Last updated: March 24, 2020 (*** donates new information in the past three days)

The Coronavirus (COVID-19) was first identified in Wuhan, China, and reported by the World Health Organization on Dec.31, 2019 and has now been detected in more than 100 locations internationally, including the U.S. Around the globe, the Coronavirus is receiving heightened attention for infecting tens of thousands of people. The Centers for Disease Control is also issuing regular updates through this web site.

Ohio is now one of the areas impacted by its arrival and it’s resulted in large-scale closures and a call by state officials to self-quarantine. Today is a day the likes of which we have never seen. But we’ve been tested before and have emerged stronger after each challenge. The Chillicothe Ross Chamber of Commerce has no doubt we will emerge from this situation and, in time, be more resilient as a community because of it. So, to help, we’ve compiled resources to help your business, employees, and the community cope with this unprecedented time. This list is by no means comprehensive, but let us know if there is something that should be added.

Community Support

ONLINE: Please visit for the most up-to-date information from the Ohio Department of Health.

PHONE: For any questions you have about COVID-19, please call 1 (833) 4-ASK-ODH from the hours of 9 a.m. – 8 p.m.

SOCIAL MEDIA: @GovMikeDeWine @LtGovHusted @OHDeptofHealth

DAILY UPDATES: Governor DeWine is holding daily press briefings at about 2 p.m. to deliver the most recent updates as well as give updated guidance for the state’s response. These press events are carried live at (Please note that with the popularity of these sessions you may have trouble accessing them immediately, but they are archived on the Ohio Channel website.) The Ohio Channel also has a YouTube page that carries the briefings.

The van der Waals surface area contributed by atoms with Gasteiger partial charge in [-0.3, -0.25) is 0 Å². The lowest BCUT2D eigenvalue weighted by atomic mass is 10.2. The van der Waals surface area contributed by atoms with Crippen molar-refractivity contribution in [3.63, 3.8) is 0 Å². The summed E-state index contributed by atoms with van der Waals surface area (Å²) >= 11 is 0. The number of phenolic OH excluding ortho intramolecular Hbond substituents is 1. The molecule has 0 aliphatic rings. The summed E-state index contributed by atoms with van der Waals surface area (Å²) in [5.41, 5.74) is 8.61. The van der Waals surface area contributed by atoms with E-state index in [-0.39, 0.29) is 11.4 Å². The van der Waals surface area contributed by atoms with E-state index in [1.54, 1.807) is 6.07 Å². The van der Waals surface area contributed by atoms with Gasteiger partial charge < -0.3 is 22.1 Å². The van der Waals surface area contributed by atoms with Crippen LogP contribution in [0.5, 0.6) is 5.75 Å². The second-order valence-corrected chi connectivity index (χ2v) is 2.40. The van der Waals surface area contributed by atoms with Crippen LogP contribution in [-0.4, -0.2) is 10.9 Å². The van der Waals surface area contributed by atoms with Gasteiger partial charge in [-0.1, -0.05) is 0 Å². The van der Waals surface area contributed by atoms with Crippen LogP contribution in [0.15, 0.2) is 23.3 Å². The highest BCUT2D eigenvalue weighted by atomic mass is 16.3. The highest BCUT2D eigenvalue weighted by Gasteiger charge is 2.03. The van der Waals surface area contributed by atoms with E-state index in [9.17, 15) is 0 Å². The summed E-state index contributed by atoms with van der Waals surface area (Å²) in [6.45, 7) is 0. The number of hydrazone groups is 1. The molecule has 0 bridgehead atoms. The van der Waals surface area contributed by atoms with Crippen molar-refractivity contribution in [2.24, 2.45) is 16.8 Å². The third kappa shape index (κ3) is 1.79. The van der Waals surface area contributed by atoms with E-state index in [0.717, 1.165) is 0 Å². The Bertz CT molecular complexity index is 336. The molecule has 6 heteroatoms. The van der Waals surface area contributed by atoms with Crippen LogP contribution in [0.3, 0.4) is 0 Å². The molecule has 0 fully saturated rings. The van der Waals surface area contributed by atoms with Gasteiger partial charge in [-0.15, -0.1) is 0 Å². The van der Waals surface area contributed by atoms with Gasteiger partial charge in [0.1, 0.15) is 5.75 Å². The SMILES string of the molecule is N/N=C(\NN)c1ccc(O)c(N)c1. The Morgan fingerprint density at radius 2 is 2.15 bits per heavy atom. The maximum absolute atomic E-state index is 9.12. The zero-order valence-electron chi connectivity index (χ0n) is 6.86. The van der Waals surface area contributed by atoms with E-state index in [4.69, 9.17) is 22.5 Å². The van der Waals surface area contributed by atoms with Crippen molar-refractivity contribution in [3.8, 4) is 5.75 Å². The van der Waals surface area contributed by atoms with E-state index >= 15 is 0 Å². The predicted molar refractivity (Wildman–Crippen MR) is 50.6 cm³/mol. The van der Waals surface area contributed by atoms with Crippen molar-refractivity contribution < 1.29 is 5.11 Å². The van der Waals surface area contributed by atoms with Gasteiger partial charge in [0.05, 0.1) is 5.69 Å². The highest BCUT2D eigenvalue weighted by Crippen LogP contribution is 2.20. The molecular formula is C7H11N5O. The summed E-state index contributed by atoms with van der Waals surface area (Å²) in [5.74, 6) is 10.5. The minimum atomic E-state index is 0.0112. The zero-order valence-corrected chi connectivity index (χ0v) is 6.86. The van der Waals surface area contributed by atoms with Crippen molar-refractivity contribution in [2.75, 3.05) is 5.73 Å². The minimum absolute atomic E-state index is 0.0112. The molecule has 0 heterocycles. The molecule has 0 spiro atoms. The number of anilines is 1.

Click here for all of the Governor’s Bulletins, Official Announcements and Health Department Directives.

Wondering which businesses are open, or taking orders for carryout, delivery, or curbside pickup? We have a list.

Voting: In-person voting for March 17 has been suspended per an order by the Ohio Department of Health, and director Amy Acton. The Ohio Secretary of State, Frank LaRose, issued this directive outlining the steps being taken due to the suspension of the election. The directive can be read here.

This means that all votes cast as of March 16, will be counted. For those who haven’t voted, they can continue to request absentee ballots through an absentee ballot form until May 26, 2020, so that they can vote at home through the mail. The absentee ballot would need to be postmarked by June 1 or returned by hand to the county board of elections by June 2. OR, those who haven’t voted yet may do so in person at their assigned polling place on June 2, 2020, from 6:30 a.m. to 7:30 p.m.

The latest bulletins:

***The state has issued a Stay at Home order, as of midnight March 24. Click here to read the order and here are a few articles addressing businesses considered essential.

***The Ohio Bureau of Workers’ Compensation (BWC) is announcing that insurance premium installment payments due for March, April and May for the current policy year may be deferred until June 1, 2020, at which time the matter will be reconsidered. This applies to public and private employers.

***BWC also announced the cancellation of May safety council meeting. They had already announced cancellation of March and April. All current members will receive one credit for each month. BWC will not lapse (cancel) coverage or assess penalties for amounts not paid because of the coronavirus (COVID-19) pandemic. Installment payments due for the three-month period total approximately $200 million.

Small Business Support
The President announced loans through the Small Business Administration on Thursday evening. The Lt. Governor also talked about those in a recent state press conference. Here is a great resource page that gives some highlights on this program. Additional information can be found here.

On March 19, the DeWine administration announced Ohio has been certified for economic injury disaster assistance funds. Here are step-by-step instructions to fill out the online forms to apply. Click here to apply now.

***SBA disaster loan fact sheets:

Here in Ohio, the Development Services Agency is helping to take the lead, and they have asked that any small business owners who have been affected, please send your contact information to the following email address: BusinessHelp@Development.Ohio.Gov and they will follow up with you. We are also working to be of assistance here. Please reach out to us at, and we’ll get the information for you, or find the right person to help.